Despite Gains On Tests, Achievement Gap In Region Grew Over Last Decade | WAMU 88.5 - American University Radio

WAMU 88.5 : News

Despite Gains On Tests, Achievement Gap In Region Grew Over Last Decade

Despite recent testing gains, educational achievement in the region remains distinctly unequal — and the gap between low-income students and their higher-income counterparts isn't narrowing.

A new report from the Annie E. Casey Foundation finds that while reading proficiency among fourth graders in D.C. increased from 2003 to 2013, the achievement gap increased by more than 30 percent in D.C. and 12 states — including Maryland and Virginia.

In 2003, 90 percent of all D.C. fourth graders rated below proficient on reading. A decade later, that number dropped to 77 percent, a 14 percent improvement, second only to Maryland nationally. But according to the report, by last year 87 percent of low-income fourth graders rated below proficient, while only 39 percent of higher-income students rated the same.

That trend held nationally over the same time period: while 66 percent of all fourth-graders were below proficient in reading in 2013, the percentages differed by race (whites at 55 percent, blacks at 83 percent) and income level (low-income at 80 percent, higher-income at 49 percent). Still, the growth of that gap was more pronounced in the 12 states and D.C. highlighted by the report.

Last November, D.C. officials cheered the news that D.C. students outpaced their counterparts across the country in math and reading improvements on the National Assessment of Educational Progress, also known as the Nation's Report Card. But those same scores showed that D.C. still ranked behind all the states in overall scores, and that gains were tempered by a stubborn achievement gap between white and black students.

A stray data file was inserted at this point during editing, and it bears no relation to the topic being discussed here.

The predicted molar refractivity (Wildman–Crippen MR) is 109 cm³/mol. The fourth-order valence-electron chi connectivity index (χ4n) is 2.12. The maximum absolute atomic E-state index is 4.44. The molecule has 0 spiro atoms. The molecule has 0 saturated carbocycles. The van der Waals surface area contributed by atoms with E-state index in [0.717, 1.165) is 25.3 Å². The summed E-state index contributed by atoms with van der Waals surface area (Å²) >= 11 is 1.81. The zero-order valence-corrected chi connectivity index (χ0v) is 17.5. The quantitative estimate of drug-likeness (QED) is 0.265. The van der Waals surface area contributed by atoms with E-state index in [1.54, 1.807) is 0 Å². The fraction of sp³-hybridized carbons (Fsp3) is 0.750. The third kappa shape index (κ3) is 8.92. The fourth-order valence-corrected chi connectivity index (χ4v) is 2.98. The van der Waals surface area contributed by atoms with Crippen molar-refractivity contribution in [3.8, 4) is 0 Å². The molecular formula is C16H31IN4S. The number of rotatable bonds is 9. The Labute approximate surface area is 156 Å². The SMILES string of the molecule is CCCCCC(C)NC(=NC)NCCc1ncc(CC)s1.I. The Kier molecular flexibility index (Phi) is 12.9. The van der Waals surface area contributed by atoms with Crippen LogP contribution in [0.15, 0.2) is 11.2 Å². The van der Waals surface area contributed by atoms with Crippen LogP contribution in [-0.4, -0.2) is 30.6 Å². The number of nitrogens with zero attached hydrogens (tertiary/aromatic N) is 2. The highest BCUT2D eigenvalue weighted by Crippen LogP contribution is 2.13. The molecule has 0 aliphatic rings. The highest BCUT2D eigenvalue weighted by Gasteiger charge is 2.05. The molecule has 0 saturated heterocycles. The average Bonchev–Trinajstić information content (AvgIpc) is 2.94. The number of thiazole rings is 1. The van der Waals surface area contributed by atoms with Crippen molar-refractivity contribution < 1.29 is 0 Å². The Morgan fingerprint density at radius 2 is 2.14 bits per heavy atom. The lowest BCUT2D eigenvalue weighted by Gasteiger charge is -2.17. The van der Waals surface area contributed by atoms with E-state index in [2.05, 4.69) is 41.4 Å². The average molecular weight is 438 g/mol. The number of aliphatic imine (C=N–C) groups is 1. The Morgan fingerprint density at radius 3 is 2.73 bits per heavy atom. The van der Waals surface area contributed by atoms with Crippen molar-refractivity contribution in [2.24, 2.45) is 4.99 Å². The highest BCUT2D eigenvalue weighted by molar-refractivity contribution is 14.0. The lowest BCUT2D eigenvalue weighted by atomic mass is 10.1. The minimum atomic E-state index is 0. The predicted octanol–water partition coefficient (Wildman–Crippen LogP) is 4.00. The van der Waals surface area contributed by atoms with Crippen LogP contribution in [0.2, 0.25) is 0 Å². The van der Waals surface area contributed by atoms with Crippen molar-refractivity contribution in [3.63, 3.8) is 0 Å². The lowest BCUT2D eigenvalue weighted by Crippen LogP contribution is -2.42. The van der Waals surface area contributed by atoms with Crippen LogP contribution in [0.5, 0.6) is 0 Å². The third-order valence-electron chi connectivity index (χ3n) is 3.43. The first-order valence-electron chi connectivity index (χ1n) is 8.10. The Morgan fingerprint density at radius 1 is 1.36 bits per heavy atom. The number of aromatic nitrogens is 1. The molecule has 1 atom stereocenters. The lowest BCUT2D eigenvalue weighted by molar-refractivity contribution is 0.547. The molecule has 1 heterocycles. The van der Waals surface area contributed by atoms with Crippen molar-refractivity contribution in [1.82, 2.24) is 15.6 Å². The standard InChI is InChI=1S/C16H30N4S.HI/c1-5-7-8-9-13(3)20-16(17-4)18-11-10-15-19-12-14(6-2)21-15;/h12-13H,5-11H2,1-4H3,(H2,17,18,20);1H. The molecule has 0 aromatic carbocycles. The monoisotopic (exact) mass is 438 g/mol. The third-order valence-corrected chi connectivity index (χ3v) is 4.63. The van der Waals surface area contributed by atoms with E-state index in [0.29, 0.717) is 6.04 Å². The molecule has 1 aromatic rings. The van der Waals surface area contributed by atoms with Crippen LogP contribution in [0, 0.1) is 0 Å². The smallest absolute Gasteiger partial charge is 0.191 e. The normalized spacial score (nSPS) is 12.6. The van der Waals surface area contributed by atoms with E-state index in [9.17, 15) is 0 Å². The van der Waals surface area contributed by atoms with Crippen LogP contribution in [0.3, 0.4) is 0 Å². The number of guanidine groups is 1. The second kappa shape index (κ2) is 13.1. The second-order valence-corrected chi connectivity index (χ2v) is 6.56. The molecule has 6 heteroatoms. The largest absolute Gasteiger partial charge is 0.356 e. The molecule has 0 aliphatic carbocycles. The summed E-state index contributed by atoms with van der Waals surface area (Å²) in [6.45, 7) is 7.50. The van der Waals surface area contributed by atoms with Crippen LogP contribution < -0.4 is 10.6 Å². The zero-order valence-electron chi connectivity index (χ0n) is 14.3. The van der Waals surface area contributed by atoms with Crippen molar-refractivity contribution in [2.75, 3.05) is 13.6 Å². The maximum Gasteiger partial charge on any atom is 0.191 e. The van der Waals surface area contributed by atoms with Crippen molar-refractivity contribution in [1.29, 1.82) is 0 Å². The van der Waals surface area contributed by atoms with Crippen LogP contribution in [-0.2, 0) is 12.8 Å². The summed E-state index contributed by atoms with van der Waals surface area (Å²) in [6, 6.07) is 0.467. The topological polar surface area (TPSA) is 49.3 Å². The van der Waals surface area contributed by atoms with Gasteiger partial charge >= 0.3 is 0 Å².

Early Reading Proficiency 2014

NPR

It's Not Rude: These Portraits Of Wounded Vets Are Meant To Be Stared At

Photographer David Jay says, "I take these pictures so that we can look; we can see what we're not supposed to see. And we need to see them because we created them."
NPR

How Dangerous Is Powdered Alcohol?

Last month, the U.S. Alcohol and Tobacco Tax and Trade Bureau approved a powdered alcohol product, making both parents and lawmakers nervous. Some states have already banned powdered alcohol. NPR's Arun Rath speaks with Brent Roth of Wired, who made his own powdered concoction and put it to the test.
NPR

Senate Blocks Measures To Extend NSA Data Collection

The Senate worked late into the night but was not able to figure out what to do about expiring provisions in the Patriot Act that authorize the NSA's bulk collection of Americans' phone records.
NPR

The Future Of Cardiology Will Be Shown In 3-D

The Living Heart Project aims to create a detailed simulation of the human heart that doctors and engineers can use to test experimental treatments and interventions.

Leave a Comment

Help keep the conversation civil. Please refer to our Terms of Use and Code of Conduct before posting your comments.